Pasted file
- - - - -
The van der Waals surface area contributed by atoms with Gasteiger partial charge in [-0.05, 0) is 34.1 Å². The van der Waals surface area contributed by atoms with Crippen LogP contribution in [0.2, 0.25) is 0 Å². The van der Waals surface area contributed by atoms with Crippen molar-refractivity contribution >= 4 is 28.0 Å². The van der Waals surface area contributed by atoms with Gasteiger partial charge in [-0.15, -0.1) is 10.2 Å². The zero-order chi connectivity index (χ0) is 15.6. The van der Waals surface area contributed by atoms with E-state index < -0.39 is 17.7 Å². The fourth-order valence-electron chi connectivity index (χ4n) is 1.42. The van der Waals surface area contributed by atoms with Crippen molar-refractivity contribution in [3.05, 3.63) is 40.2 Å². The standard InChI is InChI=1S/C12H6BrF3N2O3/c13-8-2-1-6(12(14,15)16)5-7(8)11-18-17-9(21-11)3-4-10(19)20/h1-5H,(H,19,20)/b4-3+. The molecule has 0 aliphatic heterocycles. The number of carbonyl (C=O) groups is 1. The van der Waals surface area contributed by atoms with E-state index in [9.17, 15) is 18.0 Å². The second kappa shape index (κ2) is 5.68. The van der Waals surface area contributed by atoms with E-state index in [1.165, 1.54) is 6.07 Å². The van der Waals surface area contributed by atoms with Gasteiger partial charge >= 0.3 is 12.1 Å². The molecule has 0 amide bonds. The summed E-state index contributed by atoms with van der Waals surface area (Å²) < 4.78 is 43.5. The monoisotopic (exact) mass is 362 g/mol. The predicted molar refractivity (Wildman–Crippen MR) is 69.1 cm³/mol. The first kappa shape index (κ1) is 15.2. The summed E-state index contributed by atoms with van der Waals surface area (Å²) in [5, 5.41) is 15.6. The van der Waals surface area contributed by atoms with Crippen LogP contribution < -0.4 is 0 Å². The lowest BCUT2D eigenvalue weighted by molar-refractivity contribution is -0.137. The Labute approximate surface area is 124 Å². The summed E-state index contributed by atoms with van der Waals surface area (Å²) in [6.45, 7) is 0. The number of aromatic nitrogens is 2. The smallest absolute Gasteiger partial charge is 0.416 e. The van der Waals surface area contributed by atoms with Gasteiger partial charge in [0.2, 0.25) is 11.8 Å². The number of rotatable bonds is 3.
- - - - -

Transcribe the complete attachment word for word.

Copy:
The van der Waals surface area contributed by atoms with Gasteiger partial charge in [-0.05, 0) is 34.1 Å². The van der Waals surface area contributed by atoms with Crippen LogP contribution in [0.2, 0.25) is 0 Å². The van der Waals surface area contributed by atoms with Crippen molar-refractivity contribution >= 4 is 28.0 Å². The van der Waals surface area contributed by atoms with Gasteiger partial charge in [-0.15, -0.1) is 10.2 Å². The zero-order chi connectivity index (χ0) is 15.6. The van der Waals surface area contributed by atoms with E-state index < -0.39 is 17.7 Å². The fourth-order valence-electron chi connectivity index (χ4n) is 1.42. The van der Waals surface area contributed by atoms with Crippen molar-refractivity contribution in [3.05, 3.63) is 40.2 Å². The standard InChI is InChI=1S/C12H6BrF3N2O3/c13-8-2-1-6(12(14,15)16)5-7(8)11-18-17-9(21-11)3-4-10(19)20/h1-5H,(H,19,20)/b4-3+. The molecule has 0 aliphatic heterocycles. The number of carbonyl (C=O) groups is 1. The van der Waals surface area contributed by atoms with E-state index in [9.17, 15) is 18.0 Å². The second kappa shape index (κ2) is 5.68. The van der Waals surface area contributed by atoms with E-state index in [1.165, 1.54) is 6.07 Å². The van der Waals surface area contributed by atoms with Gasteiger partial charge >= 0.3 is 12.1 Å². The molecule has 0 amide bonds. The summed E-state index contributed by atoms with van der Waals surface area (Å²) < 4.78 is 43.5. The monoisotopic (exact) mass is 362 g/mol. The predicted molar refractivity (Wildman–Crippen MR) is 69.1 cm³/mol. The first kappa shape index (κ1) is 15.2. The summed E-state index contributed by atoms with van der Waals surface area (Å²) in [5, 5.41) is 15.6. The van der Waals surface area contributed by atoms with Crippen LogP contribution < -0.4 is 0 Å². The lowest BCUT2D eigenvalue weighted by molar-refractivity contribution is -0.137. The Labute approximate surface area is 124 Å². The summed E-state index contributed by atoms with van der Waals surface area (Å²) in [6.45, 7) is 0. The number of aromatic nitrogens is 2. The smallest absolute Gasteiger partial charge is 0.416 e. The van der Waals surface area contributed by atoms with Gasteiger partial charge in [0.2, 0.25) is 11.8 Å². The number of rotatable bonds is 3.